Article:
The Existence of God: Argument from Design


Dennis McCallum

Looking at Our World

The level of design in nature implies that there must be a creator God. We have to explain how we think the complex world in which we live came into being. Naturalists (atheists, or materialists) would argue that since energy is able to enter our world, and the building blocks of life were already present, it is possible for chance collisions of molecules to produce life.

But such an explanation has many problems. For instance, although energy is free to enter the system of our world, what mechanism connects the energy to the work of ordering chaotic molecules into the precise, complex order needed for life? Organizing matter into meaningful structures that compose living cells requires information. Random arrangements accomplish nothing. And randomly assembled molecules cannot evolve because they lack the ability to replicate themselves. The whole complex mechanism involved in DNA and protien synthesis would be required before natural selection could ever come into play. Theists argue that such complexity could only arise as the direct result of intervention by someone with purpose and intelligence.

Suppose we put some dynamite under a pile of bricks, and blew it up. The system contains sufficient energy and the correct building blocks to build the Taj-Mahal. But is it really likely that blowing the bricks up would have this result? Even if we repeated the experiment millions of times over, it seems unlikely that it would ever result in the Taj-Mahal, or any other kind of building. Even though the building blocks and energy are there, more is needed. The energy has to be channeled in a very precise way in order to produce a very complex design.

People like to refer to the famous experiment where amino acids were produced in a bell with gasses similar to what may have been present on the early earth. But this is really irrelevant. Amino acids are simple molecules that would have to be arranged in a meaningful way by the thousands just to get a single strand of DNA. This would be like blowing up the brick pile and afterward finding that one brick had landed on top of another. Someone might cry out, "Look! If these could self-assemble, that implies that the Taj-Mahal could self-assemble too!" But no. The two bricks don't imply that at all.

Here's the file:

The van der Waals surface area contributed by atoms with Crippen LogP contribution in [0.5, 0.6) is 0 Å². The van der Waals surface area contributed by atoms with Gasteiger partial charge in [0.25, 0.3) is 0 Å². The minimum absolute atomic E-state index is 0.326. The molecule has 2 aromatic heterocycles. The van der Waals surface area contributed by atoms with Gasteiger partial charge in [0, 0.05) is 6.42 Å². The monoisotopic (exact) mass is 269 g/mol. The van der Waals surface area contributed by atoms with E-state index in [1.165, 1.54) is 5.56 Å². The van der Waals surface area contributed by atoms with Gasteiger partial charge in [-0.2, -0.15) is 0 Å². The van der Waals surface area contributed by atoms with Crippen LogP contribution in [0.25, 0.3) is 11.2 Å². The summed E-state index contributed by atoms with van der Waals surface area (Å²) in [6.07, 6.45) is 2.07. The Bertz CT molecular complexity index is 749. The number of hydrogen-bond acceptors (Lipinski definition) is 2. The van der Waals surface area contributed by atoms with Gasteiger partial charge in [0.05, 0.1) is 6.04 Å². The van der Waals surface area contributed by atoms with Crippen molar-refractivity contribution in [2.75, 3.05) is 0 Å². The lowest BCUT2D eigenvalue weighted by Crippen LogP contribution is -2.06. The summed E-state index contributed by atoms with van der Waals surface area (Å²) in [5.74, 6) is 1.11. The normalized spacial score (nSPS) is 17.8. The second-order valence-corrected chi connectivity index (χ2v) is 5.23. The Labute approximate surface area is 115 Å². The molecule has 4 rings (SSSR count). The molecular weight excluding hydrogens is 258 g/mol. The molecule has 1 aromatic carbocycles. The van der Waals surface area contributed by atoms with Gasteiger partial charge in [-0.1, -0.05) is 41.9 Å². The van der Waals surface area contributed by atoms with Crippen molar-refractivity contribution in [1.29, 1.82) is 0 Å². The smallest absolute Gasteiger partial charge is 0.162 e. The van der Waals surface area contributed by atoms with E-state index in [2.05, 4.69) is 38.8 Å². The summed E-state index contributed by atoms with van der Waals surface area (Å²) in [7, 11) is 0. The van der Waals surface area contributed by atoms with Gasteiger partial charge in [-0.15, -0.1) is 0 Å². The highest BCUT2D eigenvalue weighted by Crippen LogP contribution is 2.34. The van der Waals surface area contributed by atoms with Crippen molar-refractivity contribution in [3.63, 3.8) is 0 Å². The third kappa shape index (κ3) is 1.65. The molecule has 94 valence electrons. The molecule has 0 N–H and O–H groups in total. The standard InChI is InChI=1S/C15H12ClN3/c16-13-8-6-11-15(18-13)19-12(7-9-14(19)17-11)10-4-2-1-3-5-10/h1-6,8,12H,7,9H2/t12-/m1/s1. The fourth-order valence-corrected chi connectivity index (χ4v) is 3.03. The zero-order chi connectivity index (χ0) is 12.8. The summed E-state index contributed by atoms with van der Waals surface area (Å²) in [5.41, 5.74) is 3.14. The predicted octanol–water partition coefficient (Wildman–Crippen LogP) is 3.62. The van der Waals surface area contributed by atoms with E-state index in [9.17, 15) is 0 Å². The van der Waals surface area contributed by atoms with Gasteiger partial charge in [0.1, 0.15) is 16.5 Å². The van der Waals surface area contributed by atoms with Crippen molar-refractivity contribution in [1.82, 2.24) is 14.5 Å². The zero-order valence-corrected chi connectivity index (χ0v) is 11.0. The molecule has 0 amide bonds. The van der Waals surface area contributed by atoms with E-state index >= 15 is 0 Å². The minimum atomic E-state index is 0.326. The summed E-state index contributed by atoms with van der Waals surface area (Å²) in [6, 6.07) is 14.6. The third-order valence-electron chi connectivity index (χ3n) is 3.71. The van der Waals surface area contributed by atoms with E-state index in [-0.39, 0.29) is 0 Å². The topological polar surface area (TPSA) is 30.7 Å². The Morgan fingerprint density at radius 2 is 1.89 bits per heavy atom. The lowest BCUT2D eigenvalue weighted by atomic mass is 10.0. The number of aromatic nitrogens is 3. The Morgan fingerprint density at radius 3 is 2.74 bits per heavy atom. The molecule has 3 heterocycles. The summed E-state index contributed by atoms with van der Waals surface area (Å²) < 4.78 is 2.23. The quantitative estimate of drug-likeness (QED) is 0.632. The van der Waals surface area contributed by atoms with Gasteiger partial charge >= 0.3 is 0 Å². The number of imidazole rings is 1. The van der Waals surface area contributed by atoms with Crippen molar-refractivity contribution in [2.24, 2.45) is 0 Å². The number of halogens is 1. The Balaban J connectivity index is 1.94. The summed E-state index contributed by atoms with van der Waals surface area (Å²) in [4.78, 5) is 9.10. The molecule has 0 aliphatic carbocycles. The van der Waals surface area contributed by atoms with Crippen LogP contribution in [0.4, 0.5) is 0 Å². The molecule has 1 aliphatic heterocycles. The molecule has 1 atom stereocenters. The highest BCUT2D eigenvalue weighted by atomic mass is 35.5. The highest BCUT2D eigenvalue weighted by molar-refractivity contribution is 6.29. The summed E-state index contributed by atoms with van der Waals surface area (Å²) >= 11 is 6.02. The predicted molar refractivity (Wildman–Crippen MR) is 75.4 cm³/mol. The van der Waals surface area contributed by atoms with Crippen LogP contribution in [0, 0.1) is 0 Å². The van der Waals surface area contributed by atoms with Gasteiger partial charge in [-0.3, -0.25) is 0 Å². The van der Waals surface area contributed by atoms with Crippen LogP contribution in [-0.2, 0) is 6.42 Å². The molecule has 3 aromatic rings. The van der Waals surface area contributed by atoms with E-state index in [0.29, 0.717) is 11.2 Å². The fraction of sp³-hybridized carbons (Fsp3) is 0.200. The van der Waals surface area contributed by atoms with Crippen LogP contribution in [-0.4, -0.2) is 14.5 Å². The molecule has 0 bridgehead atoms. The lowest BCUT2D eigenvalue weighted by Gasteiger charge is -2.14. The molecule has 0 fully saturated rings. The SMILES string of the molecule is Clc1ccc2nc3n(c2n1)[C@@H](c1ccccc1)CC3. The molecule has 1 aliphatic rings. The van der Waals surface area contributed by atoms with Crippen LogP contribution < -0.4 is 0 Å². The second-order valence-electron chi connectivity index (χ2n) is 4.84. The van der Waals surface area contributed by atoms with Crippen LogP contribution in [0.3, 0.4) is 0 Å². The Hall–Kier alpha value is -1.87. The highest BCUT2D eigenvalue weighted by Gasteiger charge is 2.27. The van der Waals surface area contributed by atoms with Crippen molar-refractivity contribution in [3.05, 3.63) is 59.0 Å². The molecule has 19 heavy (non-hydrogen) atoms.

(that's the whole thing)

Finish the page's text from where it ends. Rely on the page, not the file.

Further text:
Of course the more complex the design, the more difficult it is to believe that it happened by accident, and living organisms are much more complex than the Taj-Mahal. Wouldn't it be easier to believe that someone acting with intelligence and purpose has arranged things this way?

Such an argument cannot prove that a personal God exists. This is because some parts of the argument are subjective. For instance, what constitutes order? Isn't it our observation of an existing system, and our labeling it as orderly that makes this argument seem so plausible? This may be partially true, but in many of our minds, we have adequate reason to consider things like living cells to be orderly, and orderly in a way that could never be explained by simple natural processes such as those put forward by naturalists so far.

God says in the Bible that the argument from design is cogent and convincing. (Romans 1:18ff) Once we understand the argument from design, we can develop the even more interesting presuppositional argument.